“I don’t have the answer,” he said. “I’m just going to continue to take the mound, and maybe in bullpens or early work, or do something to try to figure it out. It’s not off. My stuff’s as good as it’s ever been, if not better. It’s just one pitch in a bad location, and they’re not missing it right now.”
For what it’s worth, Johnson agreed that the results have to change but his confidence in the left-hander didn’t seem to waver.
“I like his stuff,” Johnson said. “He just made a bad pitch, right down the middle. He threw a fastball pretty good on the corner and then he came back with a fastball right down the middle and McCann doesn’t usually miss too many of those. But he did give me an inning. We went ahead and I thought we had a good chance to put it away.”
– Which brings us to Jayson Werth. Danny Espinosa picked Burnett up by giving the Nationals another lead with a two-run homer. That went away when Nate McLouth tagged Tyler Clippard for a solo home run but the Nationals still found themselves in position for a big ninth inning when they rallied with two outs. Ryan Zimmerman walked and went to third on Michael Morse’s single. In theory, the Nationals had one of the best guys up in that situation with the go-ahead run 90 feet away in Jayson Werth. But that’s simply not the case right now.
Werth ground to short and the Braves went for the force at second to end the inning. In the bottom of half of the ninth, they’d end the game. Part of an 0-for-5 day, Werth left four runners on base himself and his batting average tumbled to .213. Publicly, at least, the Nationals don’t seem to be extremely concerned. Werth has always hit, he’s always been a second-half player and there’s still no reason to think that won’t be the case this year.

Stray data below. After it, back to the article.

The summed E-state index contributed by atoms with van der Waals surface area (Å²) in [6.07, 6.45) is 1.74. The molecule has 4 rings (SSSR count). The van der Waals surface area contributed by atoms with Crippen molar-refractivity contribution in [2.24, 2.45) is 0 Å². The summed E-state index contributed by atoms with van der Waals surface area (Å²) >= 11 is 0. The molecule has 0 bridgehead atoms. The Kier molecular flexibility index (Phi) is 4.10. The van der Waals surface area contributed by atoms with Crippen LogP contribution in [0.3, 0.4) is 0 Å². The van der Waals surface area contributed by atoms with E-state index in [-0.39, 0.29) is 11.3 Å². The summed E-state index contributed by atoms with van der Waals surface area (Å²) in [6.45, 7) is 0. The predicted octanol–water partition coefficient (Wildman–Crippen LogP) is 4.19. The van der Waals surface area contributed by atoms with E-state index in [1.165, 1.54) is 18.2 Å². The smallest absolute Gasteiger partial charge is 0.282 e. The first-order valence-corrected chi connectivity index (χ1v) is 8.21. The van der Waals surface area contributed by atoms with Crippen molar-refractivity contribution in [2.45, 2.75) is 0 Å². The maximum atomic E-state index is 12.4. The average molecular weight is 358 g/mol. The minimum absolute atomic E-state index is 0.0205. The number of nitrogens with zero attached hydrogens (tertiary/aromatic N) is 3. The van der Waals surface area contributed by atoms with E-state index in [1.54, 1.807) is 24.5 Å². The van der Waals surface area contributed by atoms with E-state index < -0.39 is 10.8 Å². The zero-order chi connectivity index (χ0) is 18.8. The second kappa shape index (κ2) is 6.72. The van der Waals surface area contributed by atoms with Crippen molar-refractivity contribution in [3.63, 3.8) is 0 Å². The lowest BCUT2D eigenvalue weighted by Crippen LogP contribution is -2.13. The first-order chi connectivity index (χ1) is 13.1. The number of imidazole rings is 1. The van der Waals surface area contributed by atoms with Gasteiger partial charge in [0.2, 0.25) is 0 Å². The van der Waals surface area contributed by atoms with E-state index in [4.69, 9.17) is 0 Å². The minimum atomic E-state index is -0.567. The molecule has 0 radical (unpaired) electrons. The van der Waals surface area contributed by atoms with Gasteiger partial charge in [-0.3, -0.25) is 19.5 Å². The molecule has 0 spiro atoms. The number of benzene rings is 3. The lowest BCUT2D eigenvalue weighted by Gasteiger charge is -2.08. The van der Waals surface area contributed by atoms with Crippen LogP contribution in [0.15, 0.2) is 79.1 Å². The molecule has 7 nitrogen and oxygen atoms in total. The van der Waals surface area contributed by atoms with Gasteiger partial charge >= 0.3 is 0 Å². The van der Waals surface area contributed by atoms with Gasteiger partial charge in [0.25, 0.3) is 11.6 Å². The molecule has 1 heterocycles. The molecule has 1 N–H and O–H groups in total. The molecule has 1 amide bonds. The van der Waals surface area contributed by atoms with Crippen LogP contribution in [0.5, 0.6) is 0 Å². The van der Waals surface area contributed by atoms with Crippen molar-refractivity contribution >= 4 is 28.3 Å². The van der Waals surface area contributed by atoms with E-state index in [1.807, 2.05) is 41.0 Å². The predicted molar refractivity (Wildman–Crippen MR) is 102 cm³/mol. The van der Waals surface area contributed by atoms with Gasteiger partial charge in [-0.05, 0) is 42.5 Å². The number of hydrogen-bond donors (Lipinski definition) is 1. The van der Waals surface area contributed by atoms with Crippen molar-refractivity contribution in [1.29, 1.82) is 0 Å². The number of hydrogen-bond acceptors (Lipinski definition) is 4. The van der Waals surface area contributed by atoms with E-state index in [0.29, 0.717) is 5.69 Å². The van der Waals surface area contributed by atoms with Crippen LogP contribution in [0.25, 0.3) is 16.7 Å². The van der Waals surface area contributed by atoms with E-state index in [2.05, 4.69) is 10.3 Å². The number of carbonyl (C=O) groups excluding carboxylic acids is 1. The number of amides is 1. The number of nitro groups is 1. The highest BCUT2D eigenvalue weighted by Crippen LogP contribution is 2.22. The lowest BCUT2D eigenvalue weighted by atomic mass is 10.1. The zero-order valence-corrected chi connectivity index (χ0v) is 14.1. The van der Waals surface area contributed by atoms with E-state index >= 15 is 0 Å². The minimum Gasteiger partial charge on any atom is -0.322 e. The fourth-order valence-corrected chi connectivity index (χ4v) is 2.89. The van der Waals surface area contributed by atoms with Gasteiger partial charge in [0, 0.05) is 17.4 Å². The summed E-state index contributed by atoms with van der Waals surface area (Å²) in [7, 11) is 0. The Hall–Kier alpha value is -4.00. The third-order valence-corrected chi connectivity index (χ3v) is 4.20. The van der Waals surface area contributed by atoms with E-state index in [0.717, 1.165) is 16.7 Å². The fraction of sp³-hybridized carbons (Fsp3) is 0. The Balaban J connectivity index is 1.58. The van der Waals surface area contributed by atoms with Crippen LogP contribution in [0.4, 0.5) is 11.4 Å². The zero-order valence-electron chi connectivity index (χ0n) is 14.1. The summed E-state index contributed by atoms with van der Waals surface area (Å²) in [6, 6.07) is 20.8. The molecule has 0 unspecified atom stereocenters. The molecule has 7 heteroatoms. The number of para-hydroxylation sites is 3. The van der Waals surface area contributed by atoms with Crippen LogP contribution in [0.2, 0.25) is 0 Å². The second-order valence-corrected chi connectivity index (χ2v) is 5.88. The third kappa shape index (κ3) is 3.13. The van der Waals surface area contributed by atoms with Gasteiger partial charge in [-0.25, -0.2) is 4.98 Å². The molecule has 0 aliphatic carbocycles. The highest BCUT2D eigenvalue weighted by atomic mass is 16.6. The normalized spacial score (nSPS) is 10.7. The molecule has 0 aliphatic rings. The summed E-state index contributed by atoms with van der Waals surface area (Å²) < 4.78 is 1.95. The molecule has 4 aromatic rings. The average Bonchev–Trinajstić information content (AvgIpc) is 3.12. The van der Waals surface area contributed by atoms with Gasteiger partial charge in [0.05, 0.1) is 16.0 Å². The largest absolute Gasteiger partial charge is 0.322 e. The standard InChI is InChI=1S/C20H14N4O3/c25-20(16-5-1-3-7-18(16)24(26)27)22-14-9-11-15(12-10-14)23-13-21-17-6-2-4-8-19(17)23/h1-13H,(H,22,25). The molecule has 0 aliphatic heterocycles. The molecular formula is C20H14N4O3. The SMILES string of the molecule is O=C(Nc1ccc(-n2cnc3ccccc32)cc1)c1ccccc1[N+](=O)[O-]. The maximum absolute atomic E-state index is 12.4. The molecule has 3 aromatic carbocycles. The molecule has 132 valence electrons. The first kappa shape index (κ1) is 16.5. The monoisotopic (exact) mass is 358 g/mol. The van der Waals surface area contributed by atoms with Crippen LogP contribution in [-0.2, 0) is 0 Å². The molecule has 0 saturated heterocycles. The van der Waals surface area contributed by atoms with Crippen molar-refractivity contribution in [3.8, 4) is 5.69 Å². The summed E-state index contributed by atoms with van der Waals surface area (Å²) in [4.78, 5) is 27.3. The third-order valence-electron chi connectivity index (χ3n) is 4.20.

Johnson reiterated those sentiments after Sunday’s game: “No, (I’m not concerned.) He’s been swinging the bat a lot better. He’s going to break out. I’m least worried about him. I know he’s going to straighten out. The rest of the guys are starting to get their stuff together.”
Werth’s numbers are not good. That’s a fact. But that is compounded by the fact that he seems to come up constantly in crucial situations. Any personal struggle at the plate is then exacerbated by the situation.
– With the Nationals optioning Brian Bixler to Triple-A Syracuse Sunday, making room for Jerry Hairston Jr. to come off the disabled list Monday, a lot of fans asked why the move was not cutting bait with Matt Stairs. It’s a valid question but there are reasons why the Nationals opted not to do that.
When in doubt, most teams will choose to use any options they have remaining to keep the most players in the organization. In this case, Bixler could be shuttled back to Syracuse without any penalty or issue. It was the path of least resistance. Plus Hairston and Bixler fill similar roles on the team.
I know Stairs’ numbers are ugly (10 hits in 64 at-bats, .156 average). He knows they are, too. But let’s not forget that he’s most likely the 25th man on the active roster. If he were an everyday player – or even semi-regular player – performing the way he is, then I could understand the calls for his roster spot a little more. That said, I understand wanting to keep Bixler on the roster and chances are we’ll see him again soon because he’s proven himself to be a valuable member of the major league team.